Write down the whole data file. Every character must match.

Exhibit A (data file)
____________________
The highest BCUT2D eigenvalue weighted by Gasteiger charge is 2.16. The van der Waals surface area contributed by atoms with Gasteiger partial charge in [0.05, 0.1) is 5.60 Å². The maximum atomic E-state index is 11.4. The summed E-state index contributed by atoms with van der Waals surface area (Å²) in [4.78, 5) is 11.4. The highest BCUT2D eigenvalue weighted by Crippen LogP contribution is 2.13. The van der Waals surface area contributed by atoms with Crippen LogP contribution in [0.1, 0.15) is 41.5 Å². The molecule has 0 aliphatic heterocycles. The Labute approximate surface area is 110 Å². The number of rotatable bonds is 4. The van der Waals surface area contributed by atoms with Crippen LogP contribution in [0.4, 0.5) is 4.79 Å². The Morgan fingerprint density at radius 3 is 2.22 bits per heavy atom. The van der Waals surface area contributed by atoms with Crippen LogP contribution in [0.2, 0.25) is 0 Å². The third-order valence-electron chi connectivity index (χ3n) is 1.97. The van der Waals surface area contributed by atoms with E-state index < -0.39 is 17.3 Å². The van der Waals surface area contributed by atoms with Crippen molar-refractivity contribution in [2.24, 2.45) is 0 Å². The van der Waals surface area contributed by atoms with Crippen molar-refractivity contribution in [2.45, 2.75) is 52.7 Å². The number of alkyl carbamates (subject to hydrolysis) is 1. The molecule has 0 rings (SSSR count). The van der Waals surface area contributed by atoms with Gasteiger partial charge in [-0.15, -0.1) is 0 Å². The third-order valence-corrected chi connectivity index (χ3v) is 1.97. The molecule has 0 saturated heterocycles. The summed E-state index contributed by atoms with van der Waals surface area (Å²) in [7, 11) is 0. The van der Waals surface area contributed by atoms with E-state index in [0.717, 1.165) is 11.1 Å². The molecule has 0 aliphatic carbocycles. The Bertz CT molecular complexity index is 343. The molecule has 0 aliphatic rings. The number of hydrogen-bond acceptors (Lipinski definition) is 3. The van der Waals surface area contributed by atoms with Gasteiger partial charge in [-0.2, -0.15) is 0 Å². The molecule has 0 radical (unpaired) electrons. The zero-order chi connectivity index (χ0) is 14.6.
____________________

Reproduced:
The highest BCUT2D eigenvalue weighted by Gasteiger charge is 2.16. The van der Waals surface area contributed by atoms with Gasteiger partial charge in [0.05, 0.1) is 5.60 Å². The maximum atomic E-state index is 11.4. The summed E-state index contributed by atoms with van der Waals surface area (Å²) in [4.78, 5) is 11.4. The highest BCUT2D eigenvalue weighted by Crippen LogP contribution is 2.13. The van der Waals surface area contributed by atoms with Crippen LogP contribution in [0.1, 0.15) is 41.5 Å². The molecule has 0 aliphatic heterocycles. The Labute approximate surface area is 110 Å². The number of rotatable bonds is 4. The van der Waals surface area contributed by atoms with Crippen LogP contribution in [0.4, 0.5) is 4.79 Å². The Morgan fingerprint density at radius 3 is 2.22 bits per heavy atom. The van der Waals surface area contributed by atoms with Crippen LogP contribution in [0.2, 0.25) is 0 Å². The third-order valence-electron chi connectivity index (χ3n) is 1.97. The van der Waals surface area contributed by atoms with E-state index < -0.39 is 17.3 Å². The van der Waals surface area contributed by atoms with Crippen molar-refractivity contribution in [2.24, 2.45) is 0 Å². The van der Waals surface area contributed by atoms with Crippen molar-refractivity contribution in [2.45, 2.75) is 52.7 Å². The number of alkyl carbamates (subject to hydrolysis) is 1. The molecule has 0 rings (SSSR count). The van der Waals surface area contributed by atoms with Gasteiger partial charge in [-0.15, -0.1) is 0 Å². The third-order valence-corrected chi connectivity index (χ3v) is 1.97. The molecule has 0 saturated heterocycles. The summed E-state index contributed by atoms with van der Waals surface area (Å²) in [7, 11) is 0. The van der Waals surface area contributed by atoms with E-state index in [0.717, 1.165) is 11.1 Å². The molecule has 0 aliphatic carbocycles. The Bertz CT molecular complexity index is 343. The molecule has 0 aliphatic rings. The number of hydrogen-bond acceptors (Lipinski definition) is 3. The van der Waals surface area contributed by atoms with Gasteiger partial charge in [-0.2, -0.15) is 0 Å². The molecule has 0 radical (unpaired) electrons. The zero-order chi connectivity index (χ0) is 14.6.